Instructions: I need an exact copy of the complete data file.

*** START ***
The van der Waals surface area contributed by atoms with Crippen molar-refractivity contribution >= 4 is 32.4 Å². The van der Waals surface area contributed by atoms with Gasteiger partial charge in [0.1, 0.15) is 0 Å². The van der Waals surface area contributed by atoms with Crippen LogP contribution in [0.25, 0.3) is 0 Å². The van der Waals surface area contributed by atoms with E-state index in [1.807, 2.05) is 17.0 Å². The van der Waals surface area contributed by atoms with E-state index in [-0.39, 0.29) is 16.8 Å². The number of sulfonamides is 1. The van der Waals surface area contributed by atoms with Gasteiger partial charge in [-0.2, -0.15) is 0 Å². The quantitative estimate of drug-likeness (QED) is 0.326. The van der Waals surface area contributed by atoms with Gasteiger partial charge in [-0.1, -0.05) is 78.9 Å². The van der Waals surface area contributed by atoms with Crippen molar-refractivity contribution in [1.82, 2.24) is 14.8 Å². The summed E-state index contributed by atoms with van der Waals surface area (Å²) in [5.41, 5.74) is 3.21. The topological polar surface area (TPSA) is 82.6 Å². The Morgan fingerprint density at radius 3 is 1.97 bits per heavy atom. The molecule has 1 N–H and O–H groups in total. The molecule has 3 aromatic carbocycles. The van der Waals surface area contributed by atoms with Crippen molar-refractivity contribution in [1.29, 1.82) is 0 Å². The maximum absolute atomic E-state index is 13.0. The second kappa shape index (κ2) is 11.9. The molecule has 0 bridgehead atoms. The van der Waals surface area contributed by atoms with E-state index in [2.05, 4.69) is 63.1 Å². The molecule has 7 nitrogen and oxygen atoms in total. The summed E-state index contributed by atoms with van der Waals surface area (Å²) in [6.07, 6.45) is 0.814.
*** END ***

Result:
The van der Waals surface area contributed by atoms with Crippen molar-refractivity contribution >= 4 is 32.4 Å². The van der Waals surface area contributed by atoms with Gasteiger partial charge in [0.1, 0.15) is 0 Å². The van der Waals surface area contributed by atoms with Crippen LogP contribution in [0.25, 0.3) is 0 Å². The van der Waals surface area contributed by atoms with E-state index in [1.807, 2.05) is 17.0 Å². The van der Waals surface area contributed by atoms with E-state index in [-0.39, 0.29) is 16.8 Å². The number of sulfonamides is 1. The van der Waals surface area contributed by atoms with Gasteiger partial charge in [-0.2, -0.15) is 0 Å². The quantitative estimate of drug-likeness (QED) is 0.326. The van der Waals surface area contributed by atoms with Gasteiger partial charge in [-0.1, -0.05) is 78.9 Å². The van der Waals surface area contributed by atoms with Crippen molar-refractivity contribution in [1.82, 2.24) is 14.8 Å². The summed E-state index contributed by atoms with van der Waals surface area (Å²) in [5.41, 5.74) is 3.21. The topological polar surface area (TPSA) is 82.6 Å². The Morgan fingerprint density at radius 3 is 1.97 bits per heavy atom. The molecule has 1 N–H and O–H groups in total. The molecule has 3 aromatic carbocycles. The van der Waals surface area contributed by atoms with Crippen molar-refractivity contribution in [1.29, 1.82) is 0 Å². The maximum absolute atomic E-state index is 13.0. The second kappa shape index (κ2) is 11.9. The molecule has 0 bridgehead atoms. The van der Waals surface area contributed by atoms with E-state index in [2.05, 4.69) is 63.1 Å². The molecule has 7 nitrogen and oxygen atoms in total. The summed E-state index contributed by atoms with van der Waals surface area (Å²) in [6.07, 6.45) is 0.814.